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(Invited) Material Challenges in Low Offcut Substrates for High Power  SiC Devices

Tuesday, 3 October 2017: 10:00
Chesapeake B (Gaylord National Resort and Convention Center)
R. L. Myers-Ward (U.S. Naval Research Laboratory, Washington DC), C. Martin (II-VI Incorporated), N. A. Mahadik, R. Stahlbush (US Naval Research Laboratory), P. Klein, K. Daniels (U.S. Naval Research Laboratory, Washington DC), A. Boyd (US Naval Research Laboratory), C. R. Eddy Jr. (Naval Research Laboratory), and D. K. Gaskill (US Naval Research Laboratory)
Silicon carbide is a material of interest for high-voltage and high-power switching device applications. Basal plane dislocations (BPDs) are a major concern for SiC bipolar devices as they source Shockley-type stacking faults in the presence of an electron-hole plasma and reduce minority carrier lifetimes [1, 2]. Many researchers have investigated methods to reduce the BPD density by experimenting with pre-growth treatments [3-5], substrate orientation [6], growth parameters [6, 7] and growth interrupts [8]. This work investigates extended defects, morphology and lifetime in 4H-SiC epilayers grown on substrates offcut 2° toward the [11-20].

Epilayers were synthesized on 2° offcut substrates in a horizontal hot-wall reactor using the standard chemistry of silane (2% in H2) and propane. Epilayers were grown at various growth rates, C/Si ratios, and growth temperatures. The pressure was maintained at 100 mbar for all growths. Some samples were grown with a 5 µm highly doped n+ buffer layer using ultra high purity nitrogen prior to the low-doped epilayers. Ultraviolet photoluminescence (UVPL) imaging was used to identify BPDs in the low doped epilayers. Time resolved photoluminescence measurements were performed to determine the minority carrier lifetime of the layers and analysis of Raman spectroscopic maps revealed the location of polytype inclusions. Electron trap concentrations were determined using deep level transient spectroscopy (DLTS). Surface roughness was measured by atomic force microscopy and the morphology was also characterized using Nomarski microscopy and white light interferometry.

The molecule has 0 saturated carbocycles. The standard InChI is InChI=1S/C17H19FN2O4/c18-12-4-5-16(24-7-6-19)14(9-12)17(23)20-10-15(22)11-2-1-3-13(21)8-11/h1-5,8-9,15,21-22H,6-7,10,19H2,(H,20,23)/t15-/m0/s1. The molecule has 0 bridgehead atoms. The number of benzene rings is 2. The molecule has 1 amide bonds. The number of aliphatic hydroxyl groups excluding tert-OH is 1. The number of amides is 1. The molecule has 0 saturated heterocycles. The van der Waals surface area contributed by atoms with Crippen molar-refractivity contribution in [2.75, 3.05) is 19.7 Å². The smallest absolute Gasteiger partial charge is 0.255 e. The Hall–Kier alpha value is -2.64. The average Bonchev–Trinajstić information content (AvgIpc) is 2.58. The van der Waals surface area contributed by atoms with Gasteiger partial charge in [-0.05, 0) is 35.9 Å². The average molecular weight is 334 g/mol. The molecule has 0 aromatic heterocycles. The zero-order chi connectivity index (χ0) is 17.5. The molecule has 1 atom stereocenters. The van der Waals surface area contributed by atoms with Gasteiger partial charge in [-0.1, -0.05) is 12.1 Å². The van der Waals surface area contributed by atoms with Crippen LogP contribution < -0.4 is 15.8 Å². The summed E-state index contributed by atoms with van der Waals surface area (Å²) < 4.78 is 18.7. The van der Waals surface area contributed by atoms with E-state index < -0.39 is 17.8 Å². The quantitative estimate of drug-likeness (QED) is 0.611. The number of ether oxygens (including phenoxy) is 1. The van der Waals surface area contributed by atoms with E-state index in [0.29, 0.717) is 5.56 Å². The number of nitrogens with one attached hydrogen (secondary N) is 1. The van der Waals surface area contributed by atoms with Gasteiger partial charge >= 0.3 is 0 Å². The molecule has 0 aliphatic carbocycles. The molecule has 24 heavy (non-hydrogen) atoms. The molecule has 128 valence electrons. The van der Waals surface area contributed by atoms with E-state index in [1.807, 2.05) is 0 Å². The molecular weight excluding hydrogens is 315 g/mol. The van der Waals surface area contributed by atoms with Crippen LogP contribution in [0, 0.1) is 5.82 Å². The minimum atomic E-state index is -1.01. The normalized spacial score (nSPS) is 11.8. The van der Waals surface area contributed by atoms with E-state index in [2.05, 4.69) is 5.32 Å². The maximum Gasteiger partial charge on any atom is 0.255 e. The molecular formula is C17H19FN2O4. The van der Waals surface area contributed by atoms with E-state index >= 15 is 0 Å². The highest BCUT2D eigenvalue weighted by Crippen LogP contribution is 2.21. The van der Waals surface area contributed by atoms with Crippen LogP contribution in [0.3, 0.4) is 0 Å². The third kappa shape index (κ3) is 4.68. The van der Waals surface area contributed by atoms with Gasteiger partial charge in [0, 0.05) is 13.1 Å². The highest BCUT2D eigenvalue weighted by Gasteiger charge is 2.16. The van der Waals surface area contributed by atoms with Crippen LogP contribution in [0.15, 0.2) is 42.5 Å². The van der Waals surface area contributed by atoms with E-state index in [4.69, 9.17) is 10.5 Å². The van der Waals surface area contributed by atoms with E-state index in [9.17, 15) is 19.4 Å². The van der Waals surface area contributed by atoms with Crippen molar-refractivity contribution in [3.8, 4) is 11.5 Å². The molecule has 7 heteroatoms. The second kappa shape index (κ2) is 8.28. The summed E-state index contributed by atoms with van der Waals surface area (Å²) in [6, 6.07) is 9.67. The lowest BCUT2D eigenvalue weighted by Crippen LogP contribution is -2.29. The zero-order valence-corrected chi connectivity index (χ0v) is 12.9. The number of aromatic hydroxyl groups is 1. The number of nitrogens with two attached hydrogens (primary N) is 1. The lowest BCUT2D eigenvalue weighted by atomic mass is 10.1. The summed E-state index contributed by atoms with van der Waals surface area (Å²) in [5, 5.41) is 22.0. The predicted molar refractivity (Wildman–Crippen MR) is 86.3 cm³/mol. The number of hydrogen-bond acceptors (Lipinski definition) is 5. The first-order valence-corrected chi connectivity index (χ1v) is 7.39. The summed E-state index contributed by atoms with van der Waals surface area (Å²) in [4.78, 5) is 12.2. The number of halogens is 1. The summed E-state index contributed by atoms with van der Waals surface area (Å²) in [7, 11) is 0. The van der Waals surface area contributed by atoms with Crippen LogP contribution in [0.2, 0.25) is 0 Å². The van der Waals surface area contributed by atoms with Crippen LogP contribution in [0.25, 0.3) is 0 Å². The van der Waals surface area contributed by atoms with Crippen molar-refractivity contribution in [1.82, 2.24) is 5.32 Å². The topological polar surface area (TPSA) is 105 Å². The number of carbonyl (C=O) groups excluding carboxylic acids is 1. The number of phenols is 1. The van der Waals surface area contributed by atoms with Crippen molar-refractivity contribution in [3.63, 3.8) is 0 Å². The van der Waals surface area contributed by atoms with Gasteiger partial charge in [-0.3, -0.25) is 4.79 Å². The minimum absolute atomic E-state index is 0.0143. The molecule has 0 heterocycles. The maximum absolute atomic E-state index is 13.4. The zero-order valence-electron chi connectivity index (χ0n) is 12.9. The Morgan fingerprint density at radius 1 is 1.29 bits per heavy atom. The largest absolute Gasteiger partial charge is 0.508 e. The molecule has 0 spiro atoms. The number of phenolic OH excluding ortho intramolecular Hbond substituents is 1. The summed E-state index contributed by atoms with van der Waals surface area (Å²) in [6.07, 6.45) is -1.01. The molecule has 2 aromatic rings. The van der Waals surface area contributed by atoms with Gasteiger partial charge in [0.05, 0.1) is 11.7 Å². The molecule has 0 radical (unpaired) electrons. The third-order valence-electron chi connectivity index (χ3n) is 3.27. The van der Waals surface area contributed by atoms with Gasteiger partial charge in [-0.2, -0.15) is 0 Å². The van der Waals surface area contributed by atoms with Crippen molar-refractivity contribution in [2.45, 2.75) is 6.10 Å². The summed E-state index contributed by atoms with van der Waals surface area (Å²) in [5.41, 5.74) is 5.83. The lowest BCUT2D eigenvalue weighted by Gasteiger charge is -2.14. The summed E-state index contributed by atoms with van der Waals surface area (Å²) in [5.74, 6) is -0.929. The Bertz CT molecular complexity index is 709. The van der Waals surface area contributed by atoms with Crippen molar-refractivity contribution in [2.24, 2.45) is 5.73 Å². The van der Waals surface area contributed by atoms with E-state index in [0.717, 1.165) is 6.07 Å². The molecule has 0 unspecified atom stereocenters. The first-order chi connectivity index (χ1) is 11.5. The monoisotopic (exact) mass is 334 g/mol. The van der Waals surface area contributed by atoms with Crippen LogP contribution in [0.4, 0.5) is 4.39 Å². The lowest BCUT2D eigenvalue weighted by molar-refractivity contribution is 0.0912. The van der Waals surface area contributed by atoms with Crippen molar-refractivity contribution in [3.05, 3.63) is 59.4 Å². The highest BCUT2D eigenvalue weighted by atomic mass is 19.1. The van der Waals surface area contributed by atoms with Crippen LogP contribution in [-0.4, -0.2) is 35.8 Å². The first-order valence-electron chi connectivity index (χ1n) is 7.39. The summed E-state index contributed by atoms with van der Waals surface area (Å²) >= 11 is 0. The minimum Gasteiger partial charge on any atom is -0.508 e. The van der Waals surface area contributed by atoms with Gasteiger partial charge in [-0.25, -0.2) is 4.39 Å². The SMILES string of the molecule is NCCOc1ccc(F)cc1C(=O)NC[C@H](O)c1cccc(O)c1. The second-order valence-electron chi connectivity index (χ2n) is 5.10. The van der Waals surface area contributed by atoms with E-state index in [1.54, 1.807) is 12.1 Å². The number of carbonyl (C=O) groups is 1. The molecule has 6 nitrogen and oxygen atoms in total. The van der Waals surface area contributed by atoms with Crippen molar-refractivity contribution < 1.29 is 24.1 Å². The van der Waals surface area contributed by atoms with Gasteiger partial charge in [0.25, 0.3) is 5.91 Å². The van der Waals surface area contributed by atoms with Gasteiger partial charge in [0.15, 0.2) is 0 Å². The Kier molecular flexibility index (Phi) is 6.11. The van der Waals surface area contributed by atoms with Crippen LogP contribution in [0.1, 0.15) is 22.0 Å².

When a 15 µm epilayer was grown without a buffer layer, step bunching was observed and the surface roughness was 6.0 nm RMS. For comparison, a standard 4° offcut sample typically has 3.0 nm RMS for a 20 µm epilayer. Using UVPL, it was found that after 4 µm of epi, 90% of the BPDs had converted in the low doped layer as compared to 70% in a 4° offcut sample, indicating the conversion is faster in the lower offcut material. The conversion results were from an older substrate and vendor A. For newer substrates, vendor B, the density of BPDs at the epilayer/substrate interface was ≤ 0.2 cm-2. 3C-SiC inclusions were present in the epilayers as verified using Raman spectroscopy for both unintentionally doped (UID) and N+ epilayers. These inclusions were eliminated by increasing the growth temperature and lowering the C/Si ratio for N+ epilayers, but by increasing C/Si ratios for UID films. Changing these growth parameters resulted in specular film morphology and resulted in minority carrier lifetimes of approximately 1 µs.

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